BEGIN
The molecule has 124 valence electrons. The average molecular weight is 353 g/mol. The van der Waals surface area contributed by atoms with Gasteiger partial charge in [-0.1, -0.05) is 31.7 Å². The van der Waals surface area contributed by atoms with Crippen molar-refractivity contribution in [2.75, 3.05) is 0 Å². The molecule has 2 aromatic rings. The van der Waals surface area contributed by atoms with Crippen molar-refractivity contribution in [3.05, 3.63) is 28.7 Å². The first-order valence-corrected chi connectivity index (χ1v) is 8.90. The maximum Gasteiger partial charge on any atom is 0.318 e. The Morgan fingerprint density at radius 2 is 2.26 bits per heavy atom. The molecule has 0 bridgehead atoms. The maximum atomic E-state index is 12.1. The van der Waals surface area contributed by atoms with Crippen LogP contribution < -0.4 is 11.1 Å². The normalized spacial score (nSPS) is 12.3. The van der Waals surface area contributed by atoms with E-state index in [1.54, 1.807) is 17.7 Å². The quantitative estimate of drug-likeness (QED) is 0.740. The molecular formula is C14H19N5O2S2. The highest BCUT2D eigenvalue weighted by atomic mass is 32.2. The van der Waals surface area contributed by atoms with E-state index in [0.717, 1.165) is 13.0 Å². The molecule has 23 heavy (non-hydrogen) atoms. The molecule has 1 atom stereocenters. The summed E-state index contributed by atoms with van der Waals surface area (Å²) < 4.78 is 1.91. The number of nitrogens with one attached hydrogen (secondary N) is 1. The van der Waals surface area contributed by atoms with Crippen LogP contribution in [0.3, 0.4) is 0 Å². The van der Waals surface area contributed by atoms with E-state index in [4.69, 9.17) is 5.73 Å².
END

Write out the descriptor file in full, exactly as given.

The molecule has 124 valence electrons. The average molecular weight is 353 g/mol. The van der Waals surface area contributed by atoms with Gasteiger partial charge in [-0.1, -0.05) is 31.7 Å². The van der Waals surface area contributed by atoms with Crippen molar-refractivity contribution in [2.75, 3.05) is 0 Å². The molecule has 2 aromatic rings. The van der Waals surface area contributed by atoms with Crippen molar-refractivity contribution in [3.05, 3.63) is 28.7 Å². The first-order valence-corrected chi connectivity index (χ1v) is 8.90. The maximum Gasteiger partial charge on any atom is 0.318 e. The Morgan fingerprint density at radius 2 is 2.26 bits per heavy atom. The molecule has 0 bridgehead atoms. The maximum atomic E-state index is 12.1. The van der Waals surface area contributed by atoms with Crippen LogP contribution < -0.4 is 11.1 Å². The normalized spacial score (nSPS) is 12.3. The van der Waals surface area contributed by atoms with E-state index in [1.54, 1.807) is 17.7 Å². The quantitative estimate of drug-likeness (QED) is 0.740. The molecular formula is C14H19N5O2S2. The highest BCUT2D eigenvalue weighted by atomic mass is 32.2. The van der Waals surface area contributed by atoms with E-state index in [0.717, 1.165) is 13.0 Å². The molecule has 23 heavy (non-hydrogen) atoms. The molecule has 1 atom stereocenters. The summed E-state index contributed by atoms with van der Waals surface area (Å²) < 4.78 is 1.91. The number of nitrogens with one attached hydrogen (secondary N) is 1. The van der Waals surface area contributed by atoms with Crippen LogP contribution in [0.3, 0.4) is 0 Å². The van der Waals surface area contributed by atoms with E-state index in [4.69, 9.17) is 5.73 Å².